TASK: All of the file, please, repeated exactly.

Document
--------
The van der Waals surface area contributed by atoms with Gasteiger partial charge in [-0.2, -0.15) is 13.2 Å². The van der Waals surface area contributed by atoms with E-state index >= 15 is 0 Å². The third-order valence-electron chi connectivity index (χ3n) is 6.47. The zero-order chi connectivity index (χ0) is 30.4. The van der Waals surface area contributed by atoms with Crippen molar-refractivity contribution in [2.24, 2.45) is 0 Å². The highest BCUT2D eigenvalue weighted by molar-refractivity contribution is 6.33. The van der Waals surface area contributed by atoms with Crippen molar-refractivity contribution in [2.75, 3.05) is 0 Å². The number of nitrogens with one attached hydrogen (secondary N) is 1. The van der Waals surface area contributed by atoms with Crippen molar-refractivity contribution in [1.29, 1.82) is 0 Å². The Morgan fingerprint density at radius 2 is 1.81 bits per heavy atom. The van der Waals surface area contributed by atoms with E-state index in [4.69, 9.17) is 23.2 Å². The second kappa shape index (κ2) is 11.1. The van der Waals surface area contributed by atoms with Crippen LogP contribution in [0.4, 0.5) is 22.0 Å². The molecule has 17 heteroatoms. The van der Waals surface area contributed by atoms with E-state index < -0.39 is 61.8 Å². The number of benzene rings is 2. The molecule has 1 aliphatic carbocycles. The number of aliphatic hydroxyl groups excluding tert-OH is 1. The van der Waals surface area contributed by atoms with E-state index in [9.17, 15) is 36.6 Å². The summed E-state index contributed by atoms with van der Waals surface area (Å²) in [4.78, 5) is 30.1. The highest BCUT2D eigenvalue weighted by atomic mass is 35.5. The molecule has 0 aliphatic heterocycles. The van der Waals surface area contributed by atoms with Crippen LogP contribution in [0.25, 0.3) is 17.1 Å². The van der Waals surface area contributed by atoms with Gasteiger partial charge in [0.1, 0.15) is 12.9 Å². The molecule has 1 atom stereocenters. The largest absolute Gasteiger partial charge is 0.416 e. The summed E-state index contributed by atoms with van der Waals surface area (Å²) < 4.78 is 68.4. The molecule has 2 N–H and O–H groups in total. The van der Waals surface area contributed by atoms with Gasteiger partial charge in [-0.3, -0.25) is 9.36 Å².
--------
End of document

The van der Waals surface area contributed by atoms with Gasteiger partial charge in [-0.2, -0.15) is 13.2 Å². The van der Waals surface area contributed by atoms with E-state index >= 15 is 0 Å². The third-order valence-electron chi connectivity index (χ3n) is 6.47. The zero-order chi connectivity index (χ0) is 30.4. The van der Waals surface area contributed by atoms with Crippen molar-refractivity contribution in [2.24, 2.45) is 0 Å². The highest BCUT2D eigenvalue weighted by molar-refractivity contribution is 6.33. The van der Waals surface area contributed by atoms with Crippen molar-refractivity contribution in [2.75, 3.05) is 0 Å². The number of nitrogens with one attached hydrogen (secondary N) is 1. The van der Waals surface area contributed by atoms with Crippen molar-refractivity contribution in [1.29, 1.82) is 0 Å². The Morgan fingerprint density at radius 2 is 1.81 bits per heavy atom. The van der Waals surface area contributed by atoms with E-state index in [4.69, 9.17) is 23.2 Å². The second kappa shape index (κ2) is 11.1. The van der Waals surface area contributed by atoms with Crippen LogP contribution in [0.4, 0.5) is 22.0 Å². The molecule has 17 heteroatoms. The van der Waals surface area contributed by atoms with E-state index < -0.39 is 61.8 Å². The number of benzene rings is 2. The molecule has 1 aliphatic carbocycles. The number of aliphatic hydroxyl groups excluding tert-OH is 1. The van der Waals surface area contributed by atoms with E-state index in [9.17, 15) is 36.6 Å². The summed E-state index contributed by atoms with van der Waals surface area (Å²) in [4.78, 5) is 30.1. The highest BCUT2D eigenvalue weighted by atomic mass is 35.5. The molecule has 0 aliphatic heterocycles. The van der Waals surface area contributed by atoms with Crippen LogP contribution in [0.25, 0.3) is 17.1 Å². The van der Waals surface area contributed by atoms with Gasteiger partial charge in [0.1, 0.15) is 12.9 Å². The molecule has 1 atom stereocenters. The largest absolute Gasteiger partial charge is 0.416 e. The summed E-state index contributed by atoms with van der Waals surface area (Å²) < 4.78 is 68.4. The molecule has 2 N–H and O–H groups in total. The van der Waals surface area contributed by atoms with Gasteiger partial charge in [-0.3, -0.25) is 9.36 Å².